Risk in work unit business planning: How to answer the four big questions

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Four big questions: Benefits, Costs, Dangers, Capabilities Example of draft objectives (payroll unit)

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You may want to warm up by writing your own version of what you think the objectives should be. Having been through business planning, you already have a very good idea of what you’re about.

But for risk purposes, assurance comes from being systematic as well. Assurance is the key to looking the boss in the eye, and getting the objectives right is the foundation for assurance.

Four big questions: Benefits, Costs, Dangers, Capabilities

By way of being systematic, continue by writing down answers for these four big questions.

  1. Benefits: What does the organisation expect the unit to deliver in exchange for the cost of maintaining it?
  2. Costs: What costs does the organisation incur in maintaining the unit?
  3. Dangers: What unintended consequences could arise from the unit’s activities (and are best avoided)?
  4. Capabilities: At the end of the plan period, which unit capabilities need to be as good or better than they are now?

There is no need for precise answers. Just try to cover all the key points responding to each question. Write down as many useful answers as make sense.

Example draft objectives (payroll unit)

Your answers might end up looking like this example for the payroll unit within a large organisation.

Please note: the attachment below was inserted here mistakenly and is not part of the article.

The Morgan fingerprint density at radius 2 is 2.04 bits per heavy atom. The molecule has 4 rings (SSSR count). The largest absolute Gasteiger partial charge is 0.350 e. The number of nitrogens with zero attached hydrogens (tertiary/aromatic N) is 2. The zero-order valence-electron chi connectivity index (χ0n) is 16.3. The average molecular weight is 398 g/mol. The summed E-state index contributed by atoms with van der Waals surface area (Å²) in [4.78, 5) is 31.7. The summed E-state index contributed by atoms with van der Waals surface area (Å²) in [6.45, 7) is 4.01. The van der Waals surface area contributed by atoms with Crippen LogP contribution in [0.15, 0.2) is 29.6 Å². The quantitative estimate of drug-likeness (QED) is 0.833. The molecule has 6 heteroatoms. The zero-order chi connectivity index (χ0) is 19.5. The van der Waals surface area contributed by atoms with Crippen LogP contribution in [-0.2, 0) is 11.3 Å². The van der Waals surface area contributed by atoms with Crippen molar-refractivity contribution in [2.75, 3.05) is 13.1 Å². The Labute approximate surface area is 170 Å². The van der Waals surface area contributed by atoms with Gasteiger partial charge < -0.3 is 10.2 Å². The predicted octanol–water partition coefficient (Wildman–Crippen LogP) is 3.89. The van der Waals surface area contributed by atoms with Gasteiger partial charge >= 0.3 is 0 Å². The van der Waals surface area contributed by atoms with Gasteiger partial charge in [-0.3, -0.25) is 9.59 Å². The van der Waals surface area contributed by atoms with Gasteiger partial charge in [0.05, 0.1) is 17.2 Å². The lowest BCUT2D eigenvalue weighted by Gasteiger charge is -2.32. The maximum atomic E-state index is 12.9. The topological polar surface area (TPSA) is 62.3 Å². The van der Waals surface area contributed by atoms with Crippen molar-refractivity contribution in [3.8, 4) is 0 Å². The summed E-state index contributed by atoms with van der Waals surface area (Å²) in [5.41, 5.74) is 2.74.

Payroll Unit – objectives for the coming year

Benefits: What does the organisation expect the unit to deliver in exchange for the cost of maintaining it?

  1. Get employees paid correctly
  2. Comply with union pay agreements
  3. Pass the annual financial statement audit
  4. Introduce quality control

Costs: What costs does the organisation incur in maintaining the unit?

  1. Minimise unit salary costs
  2. Minimise payroll ICT costs

Dangers: What unintended consequences could arise from the unit’s activities (and are best avoided)?

  1. Fraud by employees or payroll unit members
  2. Fraud or cyber-attack by outsiders
  3. Too much unrecorded absence

Unrecorded absences: Employees being absent but being paid as though working. Includes unrecorded short absences (cigarette breaks) through to personal time on official travel, part-days with no leave record, whole days, to incorrectly recorded weeks of known extended absences. The employee may let the boss know about the absence, but the absence is never formally recorded for payroll and HR purposes.

  1. Confidentiality breaches

Capabilities: At the end of the plan period, which unit capabilities need to be as good or better than they are now?

  1. Maintain capability to pay employees
  2. Move payroll to the new system as identified in the strategic plan

Recommended next article:

Risk in work unit business planning: Firming up the objectives

Qualities: Necessity, Sufficiency, Ownership, Independence

Previous article: Risk in work unit business planning: Re-generating the objectives

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